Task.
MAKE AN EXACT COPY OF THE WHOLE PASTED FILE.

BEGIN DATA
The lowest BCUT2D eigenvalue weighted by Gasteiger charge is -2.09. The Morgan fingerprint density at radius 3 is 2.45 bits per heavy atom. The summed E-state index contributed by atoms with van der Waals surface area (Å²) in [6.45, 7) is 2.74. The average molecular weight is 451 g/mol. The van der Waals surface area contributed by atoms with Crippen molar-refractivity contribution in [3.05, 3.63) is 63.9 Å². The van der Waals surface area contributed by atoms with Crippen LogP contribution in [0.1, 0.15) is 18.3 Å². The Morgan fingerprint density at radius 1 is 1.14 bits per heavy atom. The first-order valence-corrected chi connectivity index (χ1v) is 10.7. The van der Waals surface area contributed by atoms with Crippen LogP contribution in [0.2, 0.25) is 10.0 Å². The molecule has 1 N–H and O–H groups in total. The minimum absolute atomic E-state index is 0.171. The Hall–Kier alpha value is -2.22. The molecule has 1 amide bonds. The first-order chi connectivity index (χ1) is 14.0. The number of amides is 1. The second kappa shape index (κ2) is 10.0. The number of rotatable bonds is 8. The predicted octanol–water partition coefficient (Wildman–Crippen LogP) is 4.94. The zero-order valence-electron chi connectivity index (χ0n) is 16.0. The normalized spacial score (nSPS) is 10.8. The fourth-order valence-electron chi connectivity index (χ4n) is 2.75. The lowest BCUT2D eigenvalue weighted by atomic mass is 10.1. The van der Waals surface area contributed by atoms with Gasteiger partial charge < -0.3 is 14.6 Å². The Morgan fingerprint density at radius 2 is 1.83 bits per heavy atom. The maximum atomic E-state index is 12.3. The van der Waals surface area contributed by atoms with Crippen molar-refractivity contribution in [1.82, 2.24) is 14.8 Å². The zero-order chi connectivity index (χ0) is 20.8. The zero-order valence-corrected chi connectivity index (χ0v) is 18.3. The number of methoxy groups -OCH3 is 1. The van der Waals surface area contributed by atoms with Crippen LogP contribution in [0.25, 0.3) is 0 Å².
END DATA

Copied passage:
The lowest BCUT2D eigenvalue weighted by Gasteiger charge is -2.09. The Morgan fingerprint density at radius 3 is 2.45 bits per heavy atom. The summed E-state index contributed by atoms with van der Waals surface area (Å²) in [6.45, 7) is 2.74. The average molecular weight is 451 g/mol. The van der Waals surface area contributed by atoms with Crippen molar-refractivity contribution in [3.05, 3.63) is 63.9 Å². The van der Waals surface area contributed by atoms with Crippen LogP contribution in [0.1, 0.15) is 18.3 Å². The Morgan fingerprint density at radius 1 is 1.14 bits per heavy atom. The first-order valence-corrected chi connectivity index (χ1v) is 10.7. The van der Waals surface area contributed by atoms with Crippen LogP contribution in [0.2, 0.25) is 10.0 Å². The molecule has 1 N–H and O–H groups in total. The minimum absolute atomic E-state index is 0.171. The Hall–Kier alpha value is -2.22. The molecule has 1 amide bonds. The first-order chi connectivity index (χ1) is 14.0. The number of amides is 1. The second kappa shape index (κ2) is 10.0. The number of rotatable bonds is 8. The predicted octanol–water partition coefficient (Wildman–Crippen LogP) is 4.94. The zero-order valence-electron chi connectivity index (χ0n) is 16.0. The normalized spacial score (nSPS) is 10.8. The fourth-order valence-electron chi connectivity index (χ4n) is 2.75. The lowest BCUT2D eigenvalue weighted by atomic mass is 10.1. The van der Waals surface area contributed by atoms with Gasteiger partial charge < -0.3 is 14.6 Å². The Morgan fingerprint density at radius 2 is 1.83 bits per heavy atom. The maximum atomic E-state index is 12.3. The van der Waals surface area contributed by atoms with Crippen molar-refractivity contribution in [1.82, 2.24) is 14.8 Å². The zero-order chi connectivity index (χ0) is 20.8. The zero-order valence-corrected chi connectivity index (χ0v) is 18.3. The number of methoxy groups -OCH3 is 1. The van der Waals surface area contributed by atoms with Crippen LogP contribution in [0.25, 0.3) is 0 Å².